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The War in Ukraine Didn’t Dampen Sales at Art Genève, and Some Dealers Are Giving Proceeds to Relief Efforts
Pace Geneva donated all of its proceeds from the fair to aid Ukraine.
“I’m not buying art by a Russian, that’s for sure,” I overheard one collector telling a dealer at the preview of Art Genève last Wednesday. Whether it was a dark, timely joke or a real personal boycott was unclear, but the war was certainly a subject on everyone’s mind at the Swiss art fair last week.
Art Genève, the curated, boutique art fair that is now in its 10th year, opened just a week after Russia invaded Ukraine a few hours plane ride away. I should say that this is a notably different Switzerland, too. The country that has remained neutral since 1815 took the surprising step to impose sanctions on Russia just days after the invasion.
“Fucking finally!” declared one VIP who I sat beside during at the fair’s opening dinner, an event attended by 1,300 people. She was donning a royal blue dress and a golden yellow sweater last Thursday, the colors of the Ukrainian flag and a new symbol of European solidarity.
Toward the end of the second fair day, an army of servers quietly maneuvered around guests to install scores of long, white-clothed dinner tables throughout the halls of the art fair. (Galleries buy tables and dine with their VIPs in front of their booths.) Servers popped in and out of view from behind kitchens that were apparently hiding between the booth walls.
Despite the underlying anxiety, Art Genève maintained a bright attitude, which may have had something to do with the medical masks coming off, finally.
The fair, which had been postponed from January to March amid surging infection rates, celebrated its 10th anniversary at the Palexpo, its longtime venue beside the airport (and freeport). Beyond both, one can see the snow-capped peaks of Mont Blanc, while from the exposition center, the city slopes down to Lake Geneva, around which are opulent streets, luxury hotels, Swiss banks, and art galleries.
The fair remains very Swiss, by which I mean buttoned-up, discreet, and moneyed, but there is a lot at Art Genève that departs from traditional fairs. For one thing, the fair tries to keep its numbers down to less than 100 booths—this year, there are 88.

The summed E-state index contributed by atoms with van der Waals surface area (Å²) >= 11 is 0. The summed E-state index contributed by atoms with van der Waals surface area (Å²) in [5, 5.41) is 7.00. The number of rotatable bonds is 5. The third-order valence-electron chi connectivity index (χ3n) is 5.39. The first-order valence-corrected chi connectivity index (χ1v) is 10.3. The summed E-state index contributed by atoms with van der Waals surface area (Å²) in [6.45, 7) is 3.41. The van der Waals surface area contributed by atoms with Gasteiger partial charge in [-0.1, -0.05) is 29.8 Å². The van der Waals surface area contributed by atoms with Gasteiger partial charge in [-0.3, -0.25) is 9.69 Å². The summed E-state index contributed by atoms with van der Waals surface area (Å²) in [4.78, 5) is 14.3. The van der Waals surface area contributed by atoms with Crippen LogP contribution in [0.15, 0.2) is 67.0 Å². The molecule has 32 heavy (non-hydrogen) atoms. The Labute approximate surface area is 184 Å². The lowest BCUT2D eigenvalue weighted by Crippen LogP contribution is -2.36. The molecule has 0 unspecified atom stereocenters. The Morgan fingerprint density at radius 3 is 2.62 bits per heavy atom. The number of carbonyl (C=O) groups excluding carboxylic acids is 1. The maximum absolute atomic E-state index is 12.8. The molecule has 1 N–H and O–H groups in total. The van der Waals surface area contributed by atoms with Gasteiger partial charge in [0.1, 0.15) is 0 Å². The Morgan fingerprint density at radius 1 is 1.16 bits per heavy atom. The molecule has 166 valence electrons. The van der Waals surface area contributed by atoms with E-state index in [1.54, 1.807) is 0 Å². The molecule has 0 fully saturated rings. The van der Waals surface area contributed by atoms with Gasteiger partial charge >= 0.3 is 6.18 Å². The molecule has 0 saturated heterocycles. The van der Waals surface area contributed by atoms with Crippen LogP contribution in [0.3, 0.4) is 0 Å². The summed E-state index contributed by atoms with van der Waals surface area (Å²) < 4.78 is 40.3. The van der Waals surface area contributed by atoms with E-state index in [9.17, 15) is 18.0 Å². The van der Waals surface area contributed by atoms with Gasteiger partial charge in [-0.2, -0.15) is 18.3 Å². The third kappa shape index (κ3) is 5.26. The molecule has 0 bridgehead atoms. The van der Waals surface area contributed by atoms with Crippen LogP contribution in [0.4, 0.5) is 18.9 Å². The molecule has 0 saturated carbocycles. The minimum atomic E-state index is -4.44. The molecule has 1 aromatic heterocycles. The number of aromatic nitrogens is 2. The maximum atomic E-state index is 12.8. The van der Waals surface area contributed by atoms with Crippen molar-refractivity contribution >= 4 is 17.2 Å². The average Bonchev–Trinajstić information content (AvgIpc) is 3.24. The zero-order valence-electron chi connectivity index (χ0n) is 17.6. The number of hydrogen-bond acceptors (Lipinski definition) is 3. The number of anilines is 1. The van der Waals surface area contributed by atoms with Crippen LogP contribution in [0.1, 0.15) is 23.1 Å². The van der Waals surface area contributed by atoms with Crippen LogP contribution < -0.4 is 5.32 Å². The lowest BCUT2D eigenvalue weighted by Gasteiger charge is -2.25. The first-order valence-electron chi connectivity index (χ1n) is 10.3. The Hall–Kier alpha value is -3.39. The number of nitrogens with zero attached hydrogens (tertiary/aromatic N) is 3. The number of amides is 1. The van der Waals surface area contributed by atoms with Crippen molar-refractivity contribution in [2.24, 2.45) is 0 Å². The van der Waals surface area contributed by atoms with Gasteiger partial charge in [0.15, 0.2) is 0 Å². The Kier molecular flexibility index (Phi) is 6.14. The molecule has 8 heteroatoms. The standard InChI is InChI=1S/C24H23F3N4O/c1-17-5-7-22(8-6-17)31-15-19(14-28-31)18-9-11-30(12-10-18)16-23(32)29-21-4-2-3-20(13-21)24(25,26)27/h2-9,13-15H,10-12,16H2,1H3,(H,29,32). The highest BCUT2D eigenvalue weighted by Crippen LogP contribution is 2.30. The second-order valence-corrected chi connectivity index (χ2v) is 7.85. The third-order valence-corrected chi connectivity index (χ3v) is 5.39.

The fair perimeter is lined by 30 institutional presentations of non-selling shows. The aim is to provide context for the commercial galleries, which this year included major players such as Almine Rech and Kamel Mennour.
Music is woven throughout the fair as its founder, Thomas Hug, is also a composer. There is also one curated booth dedicated to sound. After the VIP dinner, Hug sat at a grand piano, which was installed in front of a $200,000 plant-life installation by Meg Webster at Paula Cooper Gallery, and casually played a few songs.
Sitting in the UBS lounge, Hug explained that these kinds of details, from curated projects to a sense of intimacy, are foundational. “It’s really in the spirit of this art fair to be a salon d’art, meaning a living room. It’s about the human dimension,” he said.
Like its sibling fair, Art Monte-Carlo, which takes place in Monaco in July, Art Genève takes a specific tack of targeting collector-rich, tax-favorable areas, and staying small and focused. It is a model that seems to work well, although the fair’s plan to expand once more this fall, to Moscow, is on hold indefinitely.
There were Russian collectors at the fair. One gallery director said she believed they “feel the pressure and don’t really know what will happen.” She added that one Russian client pulled out of a purchase in London because, overnight, he couldn’t pay due to sanctions.
“It’s very concentrated, and we met a lot of people we’ve never seen before at other art fairs,” said Sebastian Klemm, who was attending the fair from Berlin for the first time. “The conversations are really good and the collectors, who seem to come here and to Art Basel, are really savvy.”
The gallery sold works by Jan Groover and Thomas Arnold by the second day of the fair.
That core crowd at the fair are the French-Swiss collectors. Dealer Thaddaeus Ropac, presenting for the first time, noted that he had also seen collectors from Germany, Belgium, and Scandinavia. The gallery’s top sales in the first two days included a cast iron sculpture by Antony Gormley, which sold to a private Swiss collection for £400,000 ($524,000). A blue-hued portrait of Italian master Titian by Yan Pei-Ming was nabbed by a private French collection for €300,000 ($325,000).
In a spontaneous gesture, Pace’s Geneva director Valentina Volchkova, who is Russian, decided with her team to give all the proceeds of their sales at Art Genève to the United Nations High Commissioner for Refugees. “We sat here on Monday with blank walls and we were watching the news on our phones. We asked ourselves, ‘What are we doing?’ There are people losing their homes just a few hours from here,” she said.
Lucas Samaras, to whom Pace’s booth was dedicated, agreed to donate his share of the proceeds as well.
The world, especially in Europe, remains an uncertain place, but coming together for business, community-building, and solidarity, feels more crucial than ever.
“On the one, hand, there is this darkness, and, on the other hand, we must go on,” Hug said. “We can be both sad and we can also continue to support each other.”
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